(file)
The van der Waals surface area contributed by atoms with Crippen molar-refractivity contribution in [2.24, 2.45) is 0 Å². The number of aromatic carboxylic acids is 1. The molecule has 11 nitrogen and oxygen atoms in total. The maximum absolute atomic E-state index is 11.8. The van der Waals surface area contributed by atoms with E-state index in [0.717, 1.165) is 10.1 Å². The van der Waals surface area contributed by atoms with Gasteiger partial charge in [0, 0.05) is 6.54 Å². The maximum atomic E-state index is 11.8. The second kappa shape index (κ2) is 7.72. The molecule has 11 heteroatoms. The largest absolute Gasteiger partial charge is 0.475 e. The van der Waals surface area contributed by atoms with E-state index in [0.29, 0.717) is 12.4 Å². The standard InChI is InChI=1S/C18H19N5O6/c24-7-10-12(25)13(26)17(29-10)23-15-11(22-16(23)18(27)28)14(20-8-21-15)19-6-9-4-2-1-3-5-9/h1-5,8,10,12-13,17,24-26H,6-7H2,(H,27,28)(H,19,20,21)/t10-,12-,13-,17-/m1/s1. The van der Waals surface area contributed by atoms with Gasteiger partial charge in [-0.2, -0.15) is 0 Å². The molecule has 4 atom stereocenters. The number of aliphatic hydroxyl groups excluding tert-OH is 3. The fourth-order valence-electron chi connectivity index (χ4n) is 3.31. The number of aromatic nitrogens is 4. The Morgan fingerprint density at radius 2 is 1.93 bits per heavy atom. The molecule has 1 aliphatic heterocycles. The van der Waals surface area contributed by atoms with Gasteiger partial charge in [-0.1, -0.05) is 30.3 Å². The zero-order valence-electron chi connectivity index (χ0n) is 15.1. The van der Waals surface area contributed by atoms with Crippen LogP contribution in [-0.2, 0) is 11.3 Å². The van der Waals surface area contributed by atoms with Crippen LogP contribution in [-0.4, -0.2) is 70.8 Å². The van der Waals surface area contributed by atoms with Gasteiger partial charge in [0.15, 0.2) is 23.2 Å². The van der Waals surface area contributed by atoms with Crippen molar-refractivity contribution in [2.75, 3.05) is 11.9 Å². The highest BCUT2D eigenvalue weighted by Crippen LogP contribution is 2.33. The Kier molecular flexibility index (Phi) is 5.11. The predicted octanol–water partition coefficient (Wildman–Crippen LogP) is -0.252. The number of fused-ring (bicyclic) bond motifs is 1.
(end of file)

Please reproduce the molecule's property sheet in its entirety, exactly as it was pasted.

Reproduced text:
The van der Waals surface area contributed by atoms with Crippen molar-refractivity contribution in [2.24, 2.45) is 0 Å². The number of aromatic carboxylic acids is 1. The molecule has 11 nitrogen and oxygen atoms in total. The maximum absolute atomic E-state index is 11.8. The van der Waals surface area contributed by atoms with E-state index in [0.717, 1.165) is 10.1 Å². The van der Waals surface area contributed by atoms with Gasteiger partial charge in [0, 0.05) is 6.54 Å². The maximum atomic E-state index is 11.8. The second kappa shape index (κ2) is 7.72. The molecule has 11 heteroatoms. The largest absolute Gasteiger partial charge is 0.475 e. The van der Waals surface area contributed by atoms with E-state index in [0.29, 0.717) is 12.4 Å². The standard InChI is InChI=1S/C18H19N5O6/c24-7-10-12(25)13(26)17(29-10)23-15-11(22-16(23)18(27)28)14(20-8-21-15)19-6-9-4-2-1-3-5-9/h1-5,8,10,12-13,17,24-26H,6-7H2,(H,27,28)(H,19,20,21)/t10-,12-,13-,17-/m1/s1. The van der Waals surface area contributed by atoms with Gasteiger partial charge in [-0.2, -0.15) is 0 Å². The molecule has 4 atom stereocenters. The number of aliphatic hydroxyl groups excluding tert-OH is 3. The fourth-order valence-electron chi connectivity index (χ4n) is 3.31. The number of aromatic nitrogens is 4. The Morgan fingerprint density at radius 2 is 1.93 bits per heavy atom. The molecule has 1 aliphatic heterocycles. The van der Waals surface area contributed by atoms with Gasteiger partial charge in [-0.1, -0.05) is 30.3 Å². The zero-order valence-electron chi connectivity index (χ0n) is 15.1. The van der Waals surface area contributed by atoms with Crippen LogP contribution in [-0.2, 0) is 11.3 Å². The van der Waals surface area contributed by atoms with Crippen LogP contribution in [-0.4, -0.2) is 70.8 Å². The van der Waals surface area contributed by atoms with Gasteiger partial charge in [0.15, 0.2) is 23.2 Å². The van der Waals surface area contributed by atoms with Crippen molar-refractivity contribution in [2.75, 3.05) is 11.9 Å². The highest BCUT2D eigenvalue weighted by Crippen LogP contribution is 2.33. The Kier molecular flexibility index (Phi) is 5.11. The predicted octanol–water partition coefficient (Wildman–Crippen LogP) is -0.252. The number of fused-ring (bicyclic) bond motifs is 1.